UM’s Miami Project gets FDA approval for clinical paralysis trial
The FDA’s go-ahead makes The Miami Project’s clinical trial to aid against spinal cord injury the only one in the United States.
The Miami Project to Cure Paralysis said Tuesday it has received federal approval to conduct “revolutionary” human trials to transplant a patient’s own Schwann cells, found mainly in the nervous system, to the site of recent spinal cord injuries in the hope that the trials may bring researchers closer to finding a cure for paralysis.
Marc Buoniconti, a quadriplegic and president of the organization, made the announcement with tears in his eyes. The Miami Project — a Center of Excellence at the University of Miami Miller School of Medicine — was founded in 1985 by Buoniconti’s father, Nick, a member of the 1972 undefeated Miami Dolphins, and neurosurgeon Barth Green after Marc suffered a spinal cord injury during a college football game.
“My father made a promise to me that he would find a cure for paralysis and that everyone in wheelchairs would get up and walk again,” Buoniconti said. “We are taking a huge step in delivering on that promise.”
The news of the approval by the U.S. Food and Drug Administration was announced before an audience that included University of Miami President Donna Shalala and a row reserved for wheelchairs.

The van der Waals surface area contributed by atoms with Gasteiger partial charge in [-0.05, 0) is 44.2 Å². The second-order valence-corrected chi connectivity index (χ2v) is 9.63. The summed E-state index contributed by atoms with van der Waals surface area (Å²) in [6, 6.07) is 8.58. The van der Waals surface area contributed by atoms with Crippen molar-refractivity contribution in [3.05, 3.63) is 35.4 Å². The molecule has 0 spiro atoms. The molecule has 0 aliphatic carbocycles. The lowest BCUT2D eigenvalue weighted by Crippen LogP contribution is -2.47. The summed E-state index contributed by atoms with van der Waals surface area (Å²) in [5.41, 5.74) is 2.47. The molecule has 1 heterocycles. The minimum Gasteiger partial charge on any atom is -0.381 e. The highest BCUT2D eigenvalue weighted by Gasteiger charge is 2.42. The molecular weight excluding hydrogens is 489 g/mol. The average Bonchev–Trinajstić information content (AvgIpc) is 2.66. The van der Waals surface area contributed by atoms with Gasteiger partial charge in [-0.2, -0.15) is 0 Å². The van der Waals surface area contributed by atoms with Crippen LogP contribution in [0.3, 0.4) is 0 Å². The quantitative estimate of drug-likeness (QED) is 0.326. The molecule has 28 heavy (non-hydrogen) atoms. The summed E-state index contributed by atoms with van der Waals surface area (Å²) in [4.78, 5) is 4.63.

“Today is about the people sitting in the front row who can’t stand up to applaud,” Green said.
Schwann cells are usually responsible for sending electrical signals through the nervous system, so the hope is it can do the same successfully for the spinal cord. The Miami Project has been working on the concept for more than 25 years, according to a news release.
The FDA approval makes The Miami Project the only cell-therapy based clinical trial for sub-acute spinal cord injury in the United States. The first stage will consist of eight patients, between 18 and 50 years old who have been injured within five days. Doctors will obtain the Schwann cells from the patient’s leg. The cells will be cultured for three to five weeks and then implanted at the injury site, 26 to 40 days after the injury. All procedures will be conducted in Miami at University of Miami Hospital, Jackson Memorial Hospital and The Miami Project to Cure Paralysis.
Alex Tommasino, a quadriplegic investment advisor from Key Biscayne who received an invitation to the conference, said he was excited by the prospect of new information emerging from the trials.
“It’s exciting,” he said. “I can’t wait to see what happens and what the results are on the humans.”
Miami Project scientific director W. Dalton Dietrich, who is leading the clinical trial team, called the trial UM’s “Olympic moment.”
And Shalala welcomed the news, too.
When Buoniconti called the trials “another first-ever for the University of Miami,” Shalala quickly responded: “If I had my choice, this would be it.”
By Anthony Cave